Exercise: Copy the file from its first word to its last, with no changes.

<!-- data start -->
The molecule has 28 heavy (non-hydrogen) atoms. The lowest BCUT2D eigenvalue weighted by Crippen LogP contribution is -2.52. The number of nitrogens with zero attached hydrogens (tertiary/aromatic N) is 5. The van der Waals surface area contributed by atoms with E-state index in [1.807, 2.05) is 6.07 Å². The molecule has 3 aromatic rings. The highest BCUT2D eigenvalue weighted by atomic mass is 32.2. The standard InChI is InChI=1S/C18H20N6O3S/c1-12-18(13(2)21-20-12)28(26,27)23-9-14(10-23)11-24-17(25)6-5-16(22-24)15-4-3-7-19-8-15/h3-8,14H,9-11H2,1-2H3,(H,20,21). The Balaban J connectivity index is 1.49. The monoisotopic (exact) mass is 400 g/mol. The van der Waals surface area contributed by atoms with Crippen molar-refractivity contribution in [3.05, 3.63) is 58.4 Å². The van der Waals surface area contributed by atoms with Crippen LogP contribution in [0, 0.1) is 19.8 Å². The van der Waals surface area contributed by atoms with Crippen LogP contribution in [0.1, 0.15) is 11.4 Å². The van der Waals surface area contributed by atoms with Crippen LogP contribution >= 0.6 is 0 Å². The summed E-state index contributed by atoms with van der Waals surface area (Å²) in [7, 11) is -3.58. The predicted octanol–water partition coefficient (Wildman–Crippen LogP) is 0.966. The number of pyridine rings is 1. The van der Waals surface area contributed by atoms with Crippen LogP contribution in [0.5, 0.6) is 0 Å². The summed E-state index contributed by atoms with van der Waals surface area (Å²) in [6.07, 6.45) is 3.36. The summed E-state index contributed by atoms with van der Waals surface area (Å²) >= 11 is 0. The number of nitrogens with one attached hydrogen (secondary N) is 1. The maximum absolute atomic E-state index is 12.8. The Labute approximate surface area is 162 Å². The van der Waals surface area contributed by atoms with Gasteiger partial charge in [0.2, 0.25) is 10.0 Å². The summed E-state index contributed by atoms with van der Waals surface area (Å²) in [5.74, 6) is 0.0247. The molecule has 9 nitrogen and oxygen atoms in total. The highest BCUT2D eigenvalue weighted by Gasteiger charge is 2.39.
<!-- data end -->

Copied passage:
The molecule has 28 heavy (non-hydrogen) atoms. The lowest BCUT2D eigenvalue weighted by Crippen LogP contribution is -2.52. The number of nitrogens with zero attached hydrogens (tertiary/aromatic N) is 5. The van der Waals surface area contributed by atoms with E-state index in [1.807, 2.05) is 6.07 Å². The molecule has 3 aromatic rings. The highest BCUT2D eigenvalue weighted by atomic mass is 32.2. The standard InChI is InChI=1S/C18H20N6O3S/c1-12-18(13(2)21-20-12)28(26,27)23-9-14(10-23)11-24-17(25)6-5-16(22-24)15-4-3-7-19-8-15/h3-8,14H,9-11H2,1-2H3,(H,20,21). The Balaban J connectivity index is 1.49. The monoisotopic (exact) mass is 400 g/mol. The van der Waals surface area contributed by atoms with Crippen molar-refractivity contribution in [3.05, 3.63) is 58.4 Å². The van der Waals surface area contributed by atoms with Crippen LogP contribution in [0, 0.1) is 19.8 Å². The van der Waals surface area contributed by atoms with Crippen LogP contribution in [0.1, 0.15) is 11.4 Å². The van der Waals surface area contributed by atoms with Crippen LogP contribution >= 0.6 is 0 Å². The summed E-state index contributed by atoms with van der Waals surface area (Å²) in [7, 11) is -3.58. The predicted octanol–water partition coefficient (Wildman–Crippen LogP) is 0.966. The number of pyridine rings is 1. The van der Waals surface area contributed by atoms with Crippen LogP contribution in [0.5, 0.6) is 0 Å². The summed E-state index contributed by atoms with van der Waals surface area (Å²) in [6.07, 6.45) is 3.36. The summed E-state index contributed by atoms with van der Waals surface area (Å²) >= 11 is 0. The number of nitrogens with one attached hydrogen (secondary N) is 1. The maximum absolute atomic E-state index is 12.8. The Labute approximate surface area is 162 Å². The van der Waals surface area contributed by atoms with Gasteiger partial charge in [0.2, 0.25) is 10.0 Å². The summed E-state index contributed by atoms with van der Waals surface area (Å²) in [5.74, 6) is 0.0247. The molecule has 9 nitrogen and oxygen atoms in total. The highest BCUT2D eigenvalue weighted by Gasteiger charge is 2.39.